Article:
Who was Billie Holiday?

Billie Holiday was an improviser of genius. Her ability to give an ordinary pop tune a subtle new shape and depth of meaning made her that most elusive of beings, a true jazz singer.

Billie Holiday remains, very likely, the best. Her youthful records from the ’30s still constitute a benchmark for jazz vocalists. In them, Lady Day is the peer of the all-star casts who surround her – chief among them her soulmate, tenorman Lester Young. Together, she and Young spin wonders like their impromptu duet on ‘Me, Myself and I’, which Holiday launches with a deft quotation from her main influence, Louis Armstrong. But her phrasing, swing and confidence are her own, as in her assured entrance on ‘Miss Brown to You’, sliding across the beat, yet clear as a bell.

Musicians thought her a marvel. As an accompanist put it, ‘To me her greatest quality was not the one everybody fixes on – the expression and feeling – but her innately and absolutely perfect timing.’

When was Billie Holiday born?

Billie Holiday was born on 7 April 1915 in Philadelphia. She did not have the easiest of childhoods as her father disappeared soon after her birth and as her mother was often absent she was brought up by other members of her extended family before going into care.

What was Billie Holiday's real name?

Billie Holiday's real name was Eleanora Fagan. Halliday was her probable father's surname while Billie Dove was her favourite actress. Her friend and music partner Lester Young nicknamed her 'Lady Day'.

When did Billie Holiday start singing?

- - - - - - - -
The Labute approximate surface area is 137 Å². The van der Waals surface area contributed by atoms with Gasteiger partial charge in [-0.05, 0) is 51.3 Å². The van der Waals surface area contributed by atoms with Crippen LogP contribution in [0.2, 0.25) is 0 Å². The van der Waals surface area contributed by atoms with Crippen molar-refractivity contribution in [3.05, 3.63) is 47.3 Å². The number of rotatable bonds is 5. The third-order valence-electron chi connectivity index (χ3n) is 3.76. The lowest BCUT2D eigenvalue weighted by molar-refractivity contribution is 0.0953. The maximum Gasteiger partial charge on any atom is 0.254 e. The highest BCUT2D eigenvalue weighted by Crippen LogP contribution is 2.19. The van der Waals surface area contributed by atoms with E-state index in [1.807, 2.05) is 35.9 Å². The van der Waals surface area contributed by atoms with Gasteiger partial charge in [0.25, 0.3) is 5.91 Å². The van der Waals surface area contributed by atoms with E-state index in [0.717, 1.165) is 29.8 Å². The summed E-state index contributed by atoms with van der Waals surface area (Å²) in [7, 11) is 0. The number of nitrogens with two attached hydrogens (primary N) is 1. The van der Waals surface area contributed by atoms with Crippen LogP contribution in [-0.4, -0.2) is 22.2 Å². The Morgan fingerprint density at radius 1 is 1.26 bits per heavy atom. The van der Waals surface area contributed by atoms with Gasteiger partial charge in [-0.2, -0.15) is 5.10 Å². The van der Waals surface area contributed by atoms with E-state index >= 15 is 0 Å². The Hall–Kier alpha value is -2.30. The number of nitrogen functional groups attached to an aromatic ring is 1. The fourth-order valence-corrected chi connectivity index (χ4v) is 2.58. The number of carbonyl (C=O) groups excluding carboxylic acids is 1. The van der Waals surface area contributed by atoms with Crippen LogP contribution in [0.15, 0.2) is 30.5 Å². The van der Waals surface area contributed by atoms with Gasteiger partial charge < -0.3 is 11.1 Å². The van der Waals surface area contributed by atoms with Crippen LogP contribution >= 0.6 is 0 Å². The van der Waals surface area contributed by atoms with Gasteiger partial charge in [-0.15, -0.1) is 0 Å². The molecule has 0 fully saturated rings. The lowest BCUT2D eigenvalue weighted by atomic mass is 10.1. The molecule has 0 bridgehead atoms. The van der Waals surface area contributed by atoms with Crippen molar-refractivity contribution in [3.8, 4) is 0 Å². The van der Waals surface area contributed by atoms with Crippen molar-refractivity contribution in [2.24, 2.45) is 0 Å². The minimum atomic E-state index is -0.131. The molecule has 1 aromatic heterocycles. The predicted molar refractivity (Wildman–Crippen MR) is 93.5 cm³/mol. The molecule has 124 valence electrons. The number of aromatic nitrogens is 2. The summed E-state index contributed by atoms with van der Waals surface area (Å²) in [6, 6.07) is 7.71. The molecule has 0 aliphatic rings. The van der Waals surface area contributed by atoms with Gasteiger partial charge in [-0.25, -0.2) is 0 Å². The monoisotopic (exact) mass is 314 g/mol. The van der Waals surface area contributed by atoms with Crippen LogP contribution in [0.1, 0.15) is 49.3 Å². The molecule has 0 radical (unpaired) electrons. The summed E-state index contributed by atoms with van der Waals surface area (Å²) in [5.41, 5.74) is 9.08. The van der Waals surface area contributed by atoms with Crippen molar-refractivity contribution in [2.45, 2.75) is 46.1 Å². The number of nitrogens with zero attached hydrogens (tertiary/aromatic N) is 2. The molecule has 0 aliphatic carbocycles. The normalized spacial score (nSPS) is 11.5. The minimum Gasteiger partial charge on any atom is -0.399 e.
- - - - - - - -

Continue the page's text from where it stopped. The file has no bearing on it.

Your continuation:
Holiday started singing in nightclubs in Harlem and her big break came when producer John Hammond heard her. In 1935, when 20 yeas old, she gained a recording contract with Brunswick. Success followed throughout the 1930s and 40s with hits such as 'I Wished on the Moon' and 'Carelessly'.

More like this

But Holiday’s later career came to be dominated by expression and feeling of a particularly obsessive kind. She began to see herself less as a jazz singer than a chanteuse, increasingly concentrating on laments of love and loss which unhappily reflected her own circumstances. She fell prey to booze, drugs and above all her homing instinct for abusive men. Her repertoire seemed a self-conscious litany of hard times, a kind of voluptuous suffering which kindred spirits found irresistible. To others, however, the repetition of the same stock of desolate tunes was evidence of Lady Day’s decline, confirmed by the inexorable decay in her vocal powers.

But she still retained her artistry, and some admirers revere her last recordings – before her lonely death at 44 – as a haunting distillation of her powers. The Holiday volume in the Ken Burns Jazz CD series chronicles her problematic career, beginning with three buoyant performances from the ’30s. Her later dramatic style appears in the searing ‘Strange Fruit’ and yearning classics such as ‘Lover Man’. But listeners who want a richer mix of Lady Day in the bloom of youth may want to invest in a ten-CD set from Columbia, Lady Day.

How did Billie Holiday die?

On 17 July 1959 Billie Holiday sadly died of pulmonary edema and heart failure caused by cirrhosis of the liver, most likely caused by her drinking. She was just 44 years old.

We named Billie Holiday one of the greatest jazz singers of all time

Billie Holiday best recordings

Ken Burns Jazz

Verve 549 0812

Billie Holiday

Lady Day – The Complete Billie Holiday on Columbia (1933-44)

Sony 88697538062
(10 discs)

Billie Holiday

Lady in Satin

Sony CK65144


Geoffrey SmithJournalist and Jazz Critic, BBC Music Magazine

Born in Michigan, USA in 1943 Geoffrey Smith grew up to the diverse sounds of Schubert, jazz and Gilbert & Sullivan. Today he is based in the UK and is a freelance writer and lecturer, contributing articles and reviews to a variety of publications, including BBC Music Magazine, Country Life, New Society and The Spectator. He was also previously the presenter of Jazz Record Requests and Geoffrey Smith's Jazz on BBC Radio 3.